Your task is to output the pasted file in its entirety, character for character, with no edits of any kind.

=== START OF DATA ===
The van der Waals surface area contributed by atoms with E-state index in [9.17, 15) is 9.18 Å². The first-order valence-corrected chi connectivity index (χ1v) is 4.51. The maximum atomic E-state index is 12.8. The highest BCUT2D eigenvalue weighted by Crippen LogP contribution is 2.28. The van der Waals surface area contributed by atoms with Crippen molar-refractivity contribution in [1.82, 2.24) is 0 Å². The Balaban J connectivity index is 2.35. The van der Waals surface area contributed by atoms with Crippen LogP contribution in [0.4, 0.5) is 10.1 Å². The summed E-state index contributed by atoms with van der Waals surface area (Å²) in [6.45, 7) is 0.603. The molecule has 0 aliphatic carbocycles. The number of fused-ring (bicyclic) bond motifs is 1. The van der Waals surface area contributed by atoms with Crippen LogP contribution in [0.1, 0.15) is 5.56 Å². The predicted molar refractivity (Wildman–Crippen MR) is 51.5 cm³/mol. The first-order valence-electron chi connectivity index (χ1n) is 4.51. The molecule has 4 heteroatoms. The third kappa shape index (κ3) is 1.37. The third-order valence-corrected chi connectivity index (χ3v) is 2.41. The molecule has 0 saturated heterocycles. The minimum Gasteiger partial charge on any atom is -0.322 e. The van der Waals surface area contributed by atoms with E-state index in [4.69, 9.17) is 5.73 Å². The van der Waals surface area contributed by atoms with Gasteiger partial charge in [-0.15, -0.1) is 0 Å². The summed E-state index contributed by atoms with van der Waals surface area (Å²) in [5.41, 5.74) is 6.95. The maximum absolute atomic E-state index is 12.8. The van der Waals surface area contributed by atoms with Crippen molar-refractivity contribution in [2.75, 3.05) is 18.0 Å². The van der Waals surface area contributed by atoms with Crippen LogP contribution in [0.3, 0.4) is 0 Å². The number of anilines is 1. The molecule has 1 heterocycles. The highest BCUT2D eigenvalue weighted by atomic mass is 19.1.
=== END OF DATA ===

The van der Waals surface area contributed by atoms with E-state index in [9.17, 15) is 9.18 Å². The first-order valence-corrected chi connectivity index (χ1v) is 4.51. The maximum atomic E-state index is 12.8. The highest BCUT2D eigenvalue weighted by Crippen LogP contribution is 2.28. The van der Waals surface area contributed by atoms with Crippen molar-refractivity contribution in [1.82, 2.24) is 0 Å². The Balaban J connectivity index is 2.35. The van der Waals surface area contributed by atoms with Crippen LogP contribution in [0.4, 0.5) is 10.1 Å². The summed E-state index contributed by atoms with van der Waals surface area (Å²) in [6.45, 7) is 0.603. The molecule has 0 aliphatic carbocycles. The number of fused-ring (bicyclic) bond motifs is 1. The van der Waals surface area contributed by atoms with Crippen LogP contribution in [0.1, 0.15) is 5.56 Å². The predicted molar refractivity (Wildman–Crippen MR) is 51.5 cm³/mol. The first-order valence-electron chi connectivity index (χ1n) is 4.51. The molecule has 4 heteroatoms. The third kappa shape index (κ3) is 1.37. The third-order valence-corrected chi connectivity index (χ3v) is 2.41. The molecule has 0 saturated heterocycles. The minimum Gasteiger partial charge on any atom is -0.322 e. The van der Waals surface area contributed by atoms with E-state index in [4.69, 9.17) is 5.73 Å². The van der Waals surface area contributed by atoms with Gasteiger partial charge in [-0.15, -0.1) is 0 Å². The summed E-state index contributed by atoms with van der Waals surface area (Å²) in [5.41, 5.74) is 6.95. The maximum absolute atomic E-state index is 12.8. The van der Waals surface area contributed by atoms with Crippen molar-refractivity contribution in [2.75, 3.05) is 18.0 Å². The van der Waals surface area contributed by atoms with Crippen LogP contribution in [0.3, 0.4) is 0 Å². The number of anilines is 1. The molecule has 1 heterocycles. The highest BCUT2D eigenvalue weighted by atomic mass is 19.1.